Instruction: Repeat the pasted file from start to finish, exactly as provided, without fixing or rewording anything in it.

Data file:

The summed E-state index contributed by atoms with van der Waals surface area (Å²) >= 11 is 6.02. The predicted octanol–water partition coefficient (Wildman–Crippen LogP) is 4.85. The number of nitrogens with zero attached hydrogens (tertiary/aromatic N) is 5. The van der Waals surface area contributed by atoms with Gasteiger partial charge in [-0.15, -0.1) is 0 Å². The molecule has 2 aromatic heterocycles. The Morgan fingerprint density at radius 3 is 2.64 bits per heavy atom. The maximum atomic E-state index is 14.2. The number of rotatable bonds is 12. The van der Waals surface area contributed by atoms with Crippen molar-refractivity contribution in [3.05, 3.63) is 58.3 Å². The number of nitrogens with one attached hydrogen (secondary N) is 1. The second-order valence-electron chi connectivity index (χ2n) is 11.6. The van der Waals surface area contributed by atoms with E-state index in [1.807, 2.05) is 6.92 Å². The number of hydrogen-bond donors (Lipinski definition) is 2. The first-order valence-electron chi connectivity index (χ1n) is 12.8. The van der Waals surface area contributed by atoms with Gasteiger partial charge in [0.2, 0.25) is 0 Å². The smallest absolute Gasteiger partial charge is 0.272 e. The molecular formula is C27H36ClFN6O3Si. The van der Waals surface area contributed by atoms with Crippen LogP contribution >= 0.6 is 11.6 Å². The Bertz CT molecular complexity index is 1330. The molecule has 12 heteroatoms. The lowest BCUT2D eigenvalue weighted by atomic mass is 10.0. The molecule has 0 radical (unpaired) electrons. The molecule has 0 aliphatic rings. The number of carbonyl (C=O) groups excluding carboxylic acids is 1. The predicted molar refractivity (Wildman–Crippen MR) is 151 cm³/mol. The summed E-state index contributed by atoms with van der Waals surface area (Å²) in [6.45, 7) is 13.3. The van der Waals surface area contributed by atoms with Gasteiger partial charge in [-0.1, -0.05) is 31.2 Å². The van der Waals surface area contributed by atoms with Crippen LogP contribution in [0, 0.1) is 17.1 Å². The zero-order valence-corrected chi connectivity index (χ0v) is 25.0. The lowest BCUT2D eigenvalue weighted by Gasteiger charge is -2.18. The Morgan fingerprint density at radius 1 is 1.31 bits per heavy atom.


The summed E-state index contributed by atoms with van der Waals surface area (Å²) >= 11 is 6.02. The predicted octanol–water partition coefficient (Wildman–Crippen LogP) is 4.85. The number of nitrogens with zero attached hydrogens (tertiary/aromatic N) is 5. The van der Waals surface area contributed by atoms with Gasteiger partial charge in [-0.15, -0.1) is 0 Å². The molecule has 2 aromatic heterocycles. The Morgan fingerprint density at radius 3 is 2.64 bits per heavy atom. The maximum atomic E-state index is 14.2. The number of rotatable bonds is 12. The van der Waals surface area contributed by atoms with Crippen molar-refractivity contribution in [3.05, 3.63) is 58.3 Å². The number of nitrogens with one attached hydrogen (secondary N) is 1. The second-order valence-electron chi connectivity index (χ2n) is 11.6. The van der Waals surface area contributed by atoms with E-state index in [1.807, 2.05) is 6.92 Å². The number of hydrogen-bond donors (Lipinski definition) is 2. The first-order valence-electron chi connectivity index (χ1n) is 12.8. The van der Waals surface area contributed by atoms with Gasteiger partial charge in [0.2, 0.25) is 0 Å². The smallest absolute Gasteiger partial charge is 0.272 e. The molecular formula is C27H36ClFN6O3Si. The van der Waals surface area contributed by atoms with Crippen LogP contribution >= 0.6 is 11.6 Å². The Bertz CT molecular complexity index is 1330. The molecule has 12 heteroatoms. The lowest BCUT2D eigenvalue weighted by atomic mass is 10.0. The molecule has 0 radical (unpaired) electrons. The molecule has 0 aliphatic rings. The number of carbonyl (C=O) groups excluding carboxylic acids is 1. The predicted molar refractivity (Wildman–Crippen MR) is 151 cm³/mol. The summed E-state index contributed by atoms with van der Waals surface area (Å²) in [6.45, 7) is 13.3. The van der Waals surface area contributed by atoms with Gasteiger partial charge in [-0.1, -0.05) is 31.2 Å². The van der Waals surface area contributed by atoms with Crippen LogP contribution in [0, 0.1) is 17.1 Å². The zero-order valence-corrected chi connectivity index (χ0v) is 25.0. The lowest BCUT2D eigenvalue weighted by Gasteiger charge is -2.18. The Morgan fingerprint density at radius 1 is 1.31 bits per heavy atom.